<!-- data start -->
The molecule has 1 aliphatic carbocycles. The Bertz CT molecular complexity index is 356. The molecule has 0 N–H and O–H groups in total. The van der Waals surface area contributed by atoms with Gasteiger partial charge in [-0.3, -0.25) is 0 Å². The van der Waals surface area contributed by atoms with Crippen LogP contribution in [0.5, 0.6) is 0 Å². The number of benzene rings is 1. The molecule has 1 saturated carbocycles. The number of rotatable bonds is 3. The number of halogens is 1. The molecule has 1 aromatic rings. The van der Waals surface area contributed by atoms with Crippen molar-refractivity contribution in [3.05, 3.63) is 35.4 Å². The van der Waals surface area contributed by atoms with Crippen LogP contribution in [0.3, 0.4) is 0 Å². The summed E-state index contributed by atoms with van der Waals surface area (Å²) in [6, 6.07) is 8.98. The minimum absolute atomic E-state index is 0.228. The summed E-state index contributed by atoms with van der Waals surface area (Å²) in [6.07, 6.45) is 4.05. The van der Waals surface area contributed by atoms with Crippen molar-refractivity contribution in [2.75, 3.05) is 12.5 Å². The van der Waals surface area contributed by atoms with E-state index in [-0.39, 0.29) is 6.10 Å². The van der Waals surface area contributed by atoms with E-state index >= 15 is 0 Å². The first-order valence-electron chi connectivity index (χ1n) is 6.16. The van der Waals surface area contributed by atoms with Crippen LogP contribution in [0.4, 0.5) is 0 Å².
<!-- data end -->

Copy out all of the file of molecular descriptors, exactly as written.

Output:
The molecule has 1 aliphatic carbocycles. The Bertz CT molecular complexity index is 356. The molecule has 0 N–H and O–H groups in total. The van der Waals surface area contributed by atoms with Gasteiger partial charge in [-0.3, -0.25) is 0 Å². The van der Waals surface area contributed by atoms with Crippen LogP contribution in [0.5, 0.6) is 0 Å². The number of benzene rings is 1. The molecule has 1 saturated carbocycles. The number of rotatable bonds is 3. The number of halogens is 1. The molecule has 1 aromatic rings. The van der Waals surface area contributed by atoms with Crippen molar-refractivity contribution in [3.05, 3.63) is 35.4 Å². The van der Waals surface area contributed by atoms with Crippen LogP contribution in [0.3, 0.4) is 0 Å². The summed E-state index contributed by atoms with van der Waals surface area (Å²) in [6, 6.07) is 8.98. The minimum absolute atomic E-state index is 0.228. The summed E-state index contributed by atoms with van der Waals surface area (Å²) in [6.07, 6.45) is 4.05. The van der Waals surface area contributed by atoms with Crippen molar-refractivity contribution in [2.75, 3.05) is 12.5 Å². The van der Waals surface area contributed by atoms with E-state index in [-0.39, 0.29) is 6.10 Å². The van der Waals surface area contributed by atoms with E-state index >= 15 is 0 Å². The first-order valence-electron chi connectivity index (χ1n) is 6.16. The van der Waals surface area contributed by atoms with Crippen LogP contribution in [0.4, 0.5) is 0 Å².